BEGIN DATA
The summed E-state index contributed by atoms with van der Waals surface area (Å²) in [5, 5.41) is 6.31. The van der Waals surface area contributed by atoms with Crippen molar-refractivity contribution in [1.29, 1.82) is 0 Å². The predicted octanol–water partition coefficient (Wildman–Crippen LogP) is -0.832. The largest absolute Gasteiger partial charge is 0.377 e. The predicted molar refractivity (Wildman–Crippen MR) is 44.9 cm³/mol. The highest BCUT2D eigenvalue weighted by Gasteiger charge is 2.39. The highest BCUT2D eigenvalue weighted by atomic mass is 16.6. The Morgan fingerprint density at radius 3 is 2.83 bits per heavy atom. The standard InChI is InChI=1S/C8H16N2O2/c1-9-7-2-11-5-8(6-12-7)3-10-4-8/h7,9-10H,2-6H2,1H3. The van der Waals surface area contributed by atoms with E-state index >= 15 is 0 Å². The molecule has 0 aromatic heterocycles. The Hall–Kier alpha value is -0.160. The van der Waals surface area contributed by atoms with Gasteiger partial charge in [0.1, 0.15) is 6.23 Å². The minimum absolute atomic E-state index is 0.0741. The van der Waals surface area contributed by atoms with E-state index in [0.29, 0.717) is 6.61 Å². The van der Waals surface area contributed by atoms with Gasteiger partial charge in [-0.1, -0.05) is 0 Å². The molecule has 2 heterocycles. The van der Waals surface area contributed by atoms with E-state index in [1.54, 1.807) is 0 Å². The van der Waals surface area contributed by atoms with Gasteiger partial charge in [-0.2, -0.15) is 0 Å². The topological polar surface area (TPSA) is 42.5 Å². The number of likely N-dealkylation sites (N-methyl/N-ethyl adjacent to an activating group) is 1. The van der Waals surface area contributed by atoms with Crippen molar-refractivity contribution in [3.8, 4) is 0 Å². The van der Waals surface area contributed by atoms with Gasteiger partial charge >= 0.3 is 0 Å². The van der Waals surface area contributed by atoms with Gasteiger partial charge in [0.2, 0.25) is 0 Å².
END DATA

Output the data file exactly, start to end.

The summed E-state index contributed by atoms with van der Waals surface area (Å²) in [5, 5.41) is 6.31. The van der Waals surface area contributed by atoms with Crippen molar-refractivity contribution in [1.29, 1.82) is 0 Å². The predicted octanol–water partition coefficient (Wildman–Crippen LogP) is -0.832. The largest absolute Gasteiger partial charge is 0.377 e. The predicted molar refractivity (Wildman–Crippen MR) is 44.9 cm³/mol. The highest BCUT2D eigenvalue weighted by Gasteiger charge is 2.39. The highest BCUT2D eigenvalue weighted by atomic mass is 16.6. The Morgan fingerprint density at radius 3 is 2.83 bits per heavy atom. The standard InChI is InChI=1S/C8H16N2O2/c1-9-7-2-11-5-8(6-12-7)3-10-4-8/h7,9-10H,2-6H2,1H3. The van der Waals surface area contributed by atoms with E-state index >= 15 is 0 Å². The molecule has 0 aromatic heterocycles. The Hall–Kier alpha value is -0.160. The van der Waals surface area contributed by atoms with Gasteiger partial charge in [0.1, 0.15) is 6.23 Å². The minimum absolute atomic E-state index is 0.0741. The van der Waals surface area contributed by atoms with E-state index in [0.29, 0.717) is 6.61 Å². The van der Waals surface area contributed by atoms with Gasteiger partial charge in [-0.1, -0.05) is 0 Å². The molecule has 2 heterocycles. The van der Waals surface area contributed by atoms with E-state index in [1.54, 1.807) is 0 Å². The van der Waals surface area contributed by atoms with Gasteiger partial charge in [-0.2, -0.15) is 0 Å². The topological polar surface area (TPSA) is 42.5 Å². The number of likely N-dealkylation sites (N-methyl/N-ethyl adjacent to an activating group) is 1. The van der Waals surface area contributed by atoms with Crippen molar-refractivity contribution in [3.8, 4) is 0 Å². The van der Waals surface area contributed by atoms with Gasteiger partial charge >= 0.3 is 0 Å². The van der Waals surface area contributed by atoms with Gasteiger partial charge in [0.2, 0.25) is 0 Å².